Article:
Dane Pestano wrote:
> Yes, but I'm not sure these are the same as Vats of wine. I think they were
> just casks made for Mac Erca and his men to sate themselves whilst they were
Hard to say if they are the same ones or not, but they are the ones that
have been on the scene at the time the poem is uttered. So if the poem is
referring to wine that featured in the story, that is likely it.
But it could just be referring to the wine of the sacrament.
As for my body, as for my body, through its long existence
It was true, true, that I was fearful of [the] flames [of hell?].
Wine, wine from the water, without lie,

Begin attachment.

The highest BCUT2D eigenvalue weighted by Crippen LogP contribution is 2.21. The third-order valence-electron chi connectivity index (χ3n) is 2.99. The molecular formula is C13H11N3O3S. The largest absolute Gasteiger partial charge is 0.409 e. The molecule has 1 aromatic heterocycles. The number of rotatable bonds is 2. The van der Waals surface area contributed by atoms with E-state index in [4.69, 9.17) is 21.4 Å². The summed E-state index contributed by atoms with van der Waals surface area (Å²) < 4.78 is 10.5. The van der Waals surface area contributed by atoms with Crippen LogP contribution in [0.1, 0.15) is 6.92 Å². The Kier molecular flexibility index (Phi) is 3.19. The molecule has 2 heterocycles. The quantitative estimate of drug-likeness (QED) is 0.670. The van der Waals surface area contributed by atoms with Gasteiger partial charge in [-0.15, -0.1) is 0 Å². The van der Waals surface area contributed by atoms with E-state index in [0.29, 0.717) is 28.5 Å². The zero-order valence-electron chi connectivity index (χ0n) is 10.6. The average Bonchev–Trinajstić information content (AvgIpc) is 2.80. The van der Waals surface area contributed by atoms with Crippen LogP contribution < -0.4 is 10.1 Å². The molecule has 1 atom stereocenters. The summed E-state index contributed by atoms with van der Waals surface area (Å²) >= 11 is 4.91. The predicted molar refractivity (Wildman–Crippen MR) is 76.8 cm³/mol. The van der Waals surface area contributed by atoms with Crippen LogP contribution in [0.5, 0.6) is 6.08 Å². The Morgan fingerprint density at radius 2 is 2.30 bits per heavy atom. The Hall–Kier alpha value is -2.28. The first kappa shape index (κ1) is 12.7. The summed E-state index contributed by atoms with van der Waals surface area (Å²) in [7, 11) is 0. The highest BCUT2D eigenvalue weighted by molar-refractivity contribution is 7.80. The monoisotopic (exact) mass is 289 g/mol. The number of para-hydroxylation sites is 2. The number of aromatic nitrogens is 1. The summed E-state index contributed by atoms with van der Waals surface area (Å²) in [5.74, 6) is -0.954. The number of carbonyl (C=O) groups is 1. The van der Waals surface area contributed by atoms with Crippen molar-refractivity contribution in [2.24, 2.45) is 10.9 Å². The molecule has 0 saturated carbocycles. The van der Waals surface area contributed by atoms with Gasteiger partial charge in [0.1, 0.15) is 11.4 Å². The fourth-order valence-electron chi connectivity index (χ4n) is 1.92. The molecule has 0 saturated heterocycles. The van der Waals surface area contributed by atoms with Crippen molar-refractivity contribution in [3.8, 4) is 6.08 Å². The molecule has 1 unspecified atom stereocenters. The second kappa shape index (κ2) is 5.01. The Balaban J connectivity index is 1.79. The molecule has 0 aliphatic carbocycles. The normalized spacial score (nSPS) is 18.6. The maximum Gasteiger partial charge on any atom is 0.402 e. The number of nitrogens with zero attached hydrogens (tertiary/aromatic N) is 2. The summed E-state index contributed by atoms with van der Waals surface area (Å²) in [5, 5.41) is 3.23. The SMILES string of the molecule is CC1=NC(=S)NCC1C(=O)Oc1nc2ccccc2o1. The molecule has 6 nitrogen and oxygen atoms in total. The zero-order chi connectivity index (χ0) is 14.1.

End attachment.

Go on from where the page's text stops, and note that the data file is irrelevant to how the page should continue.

like a wanton, a wanton, I knew bliss.
The first couplet might be referring to his pious fear of damnation
throught his life, and the second couplet might be referring to his
unbridled enthusiasm for the sacraments.
On the other hand, here we have both flames and wine - two of the agents of
his triple death. But going at the wine like a wanton seems better suited
as a description of his enjoyment of the debilitating wine made for him to
drink, than of the way he climbed into a vat of it at his death.
When you have the whole poem satisfactorily translated it may be easier to
see which of these options (or a fourth, or all four) is the one intended.